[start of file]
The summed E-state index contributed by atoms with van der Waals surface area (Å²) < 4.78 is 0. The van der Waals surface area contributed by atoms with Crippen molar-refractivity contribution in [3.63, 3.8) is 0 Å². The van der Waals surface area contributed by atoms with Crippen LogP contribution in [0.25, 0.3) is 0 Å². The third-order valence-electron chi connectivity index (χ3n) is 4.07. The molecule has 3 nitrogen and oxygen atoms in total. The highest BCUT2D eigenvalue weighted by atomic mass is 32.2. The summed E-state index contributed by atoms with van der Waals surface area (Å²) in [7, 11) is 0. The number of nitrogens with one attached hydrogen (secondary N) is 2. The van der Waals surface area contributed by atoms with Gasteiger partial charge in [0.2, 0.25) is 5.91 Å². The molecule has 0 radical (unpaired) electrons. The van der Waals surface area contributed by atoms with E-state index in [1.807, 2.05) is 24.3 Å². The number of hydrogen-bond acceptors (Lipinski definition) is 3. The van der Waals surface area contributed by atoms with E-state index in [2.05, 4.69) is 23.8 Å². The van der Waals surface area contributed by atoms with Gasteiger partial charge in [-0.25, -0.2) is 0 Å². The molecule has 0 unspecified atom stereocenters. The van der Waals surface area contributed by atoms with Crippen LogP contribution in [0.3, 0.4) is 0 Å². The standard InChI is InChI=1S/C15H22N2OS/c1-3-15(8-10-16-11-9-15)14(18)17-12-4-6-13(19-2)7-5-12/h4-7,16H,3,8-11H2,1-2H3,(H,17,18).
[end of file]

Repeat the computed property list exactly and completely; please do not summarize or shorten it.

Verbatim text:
The summed E-state index contributed by atoms with van der Waals surface area (Å²) < 4.78 is 0. The van der Waals surface area contributed by atoms with Crippen molar-refractivity contribution in [3.63, 3.8) is 0 Å². The van der Waals surface area contributed by atoms with Crippen LogP contribution in [0.25, 0.3) is 0 Å². The third-order valence-electron chi connectivity index (χ3n) is 4.07. The molecule has 3 nitrogen and oxygen atoms in total. The highest BCUT2D eigenvalue weighted by atomic mass is 32.2. The summed E-state index contributed by atoms with van der Waals surface area (Å²) in [7, 11) is 0. The number of nitrogens with one attached hydrogen (secondary N) is 2. The van der Waals surface area contributed by atoms with Gasteiger partial charge in [0.2, 0.25) is 5.91 Å². The molecule has 0 radical (unpaired) electrons. The van der Waals surface area contributed by atoms with E-state index in [1.807, 2.05) is 24.3 Å². The number of hydrogen-bond acceptors (Lipinski definition) is 3. The van der Waals surface area contributed by atoms with E-state index in [2.05, 4.69) is 23.8 Å². The van der Waals surface area contributed by atoms with Gasteiger partial charge in [-0.25, -0.2) is 0 Å². The molecule has 0 unspecified atom stereocenters. The van der Waals surface area contributed by atoms with Crippen LogP contribution in [0.3, 0.4) is 0 Å². The standard InChI is InChI=1S/C15H22N2OS/c1-3-15(8-10-16-11-9-15)14(18)17-12-4-6-13(19-2)7-5-12/h4-7,16H,3,8-11H2,1-2H3,(H,17,18).